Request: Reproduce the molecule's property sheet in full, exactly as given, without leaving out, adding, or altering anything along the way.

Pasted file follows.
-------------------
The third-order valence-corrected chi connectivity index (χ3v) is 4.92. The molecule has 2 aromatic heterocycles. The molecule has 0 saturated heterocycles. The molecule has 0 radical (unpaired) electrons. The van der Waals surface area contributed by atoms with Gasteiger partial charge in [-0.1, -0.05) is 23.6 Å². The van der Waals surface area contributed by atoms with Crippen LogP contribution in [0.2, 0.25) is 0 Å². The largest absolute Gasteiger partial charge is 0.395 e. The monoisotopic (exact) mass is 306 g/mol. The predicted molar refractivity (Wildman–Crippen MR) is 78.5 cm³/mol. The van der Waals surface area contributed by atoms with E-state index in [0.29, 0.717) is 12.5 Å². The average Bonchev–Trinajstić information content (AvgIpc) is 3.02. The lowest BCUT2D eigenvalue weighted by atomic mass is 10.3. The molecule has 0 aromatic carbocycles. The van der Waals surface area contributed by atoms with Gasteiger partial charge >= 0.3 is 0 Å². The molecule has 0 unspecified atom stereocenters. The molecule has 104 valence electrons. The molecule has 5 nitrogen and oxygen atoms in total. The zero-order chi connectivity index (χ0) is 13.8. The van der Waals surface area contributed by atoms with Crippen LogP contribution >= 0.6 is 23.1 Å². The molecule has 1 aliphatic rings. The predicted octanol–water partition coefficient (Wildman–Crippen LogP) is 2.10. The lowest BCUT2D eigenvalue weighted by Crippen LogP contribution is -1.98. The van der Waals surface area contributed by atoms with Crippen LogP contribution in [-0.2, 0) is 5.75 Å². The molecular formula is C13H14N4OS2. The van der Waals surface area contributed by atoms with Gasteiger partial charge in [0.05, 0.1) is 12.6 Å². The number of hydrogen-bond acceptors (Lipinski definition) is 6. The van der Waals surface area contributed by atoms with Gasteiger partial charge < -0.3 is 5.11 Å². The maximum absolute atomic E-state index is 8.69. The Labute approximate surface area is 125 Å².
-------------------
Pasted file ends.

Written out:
The third-order valence-corrected chi connectivity index (χ3v) is 4.92. The molecule has 2 aromatic heterocycles. The molecule has 0 saturated heterocycles. The molecule has 0 radical (unpaired) electrons. The van der Waals surface area contributed by atoms with Gasteiger partial charge in [-0.1, -0.05) is 23.6 Å². The van der Waals surface area contributed by atoms with Crippen LogP contribution in [0.2, 0.25) is 0 Å². The largest absolute Gasteiger partial charge is 0.395 e. The monoisotopic (exact) mass is 306 g/mol. The predicted molar refractivity (Wildman–Crippen MR) is 78.5 cm³/mol. The van der Waals surface area contributed by atoms with E-state index in [0.29, 0.717) is 12.5 Å². The average Bonchev–Trinajstić information content (AvgIpc) is 3.02. The lowest BCUT2D eigenvalue weighted by atomic mass is 10.3. The molecule has 0 aromatic carbocycles. The van der Waals surface area contributed by atoms with Gasteiger partial charge >= 0.3 is 0 Å². The molecule has 0 unspecified atom stereocenters. The molecule has 104 valence electrons. The molecule has 5 nitrogen and oxygen atoms in total. The zero-order chi connectivity index (χ0) is 13.8. The van der Waals surface area contributed by atoms with Crippen LogP contribution >= 0.6 is 23.1 Å². The molecule has 1 aliphatic rings. The predicted octanol–water partition coefficient (Wildman–Crippen LogP) is 2.10. The lowest BCUT2D eigenvalue weighted by Crippen LogP contribution is -1.98. The van der Waals surface area contributed by atoms with Crippen LogP contribution in [-0.2, 0) is 5.75 Å². The molecular formula is C13H14N4OS2. The van der Waals surface area contributed by atoms with Gasteiger partial charge in [0.05, 0.1) is 12.6 Å². The number of hydrogen-bond acceptors (Lipinski definition) is 6. The van der Waals surface area contributed by atoms with Gasteiger partial charge < -0.3 is 5.11 Å². The maximum absolute atomic E-state index is 8.69. The Labute approximate surface area is 125 Å².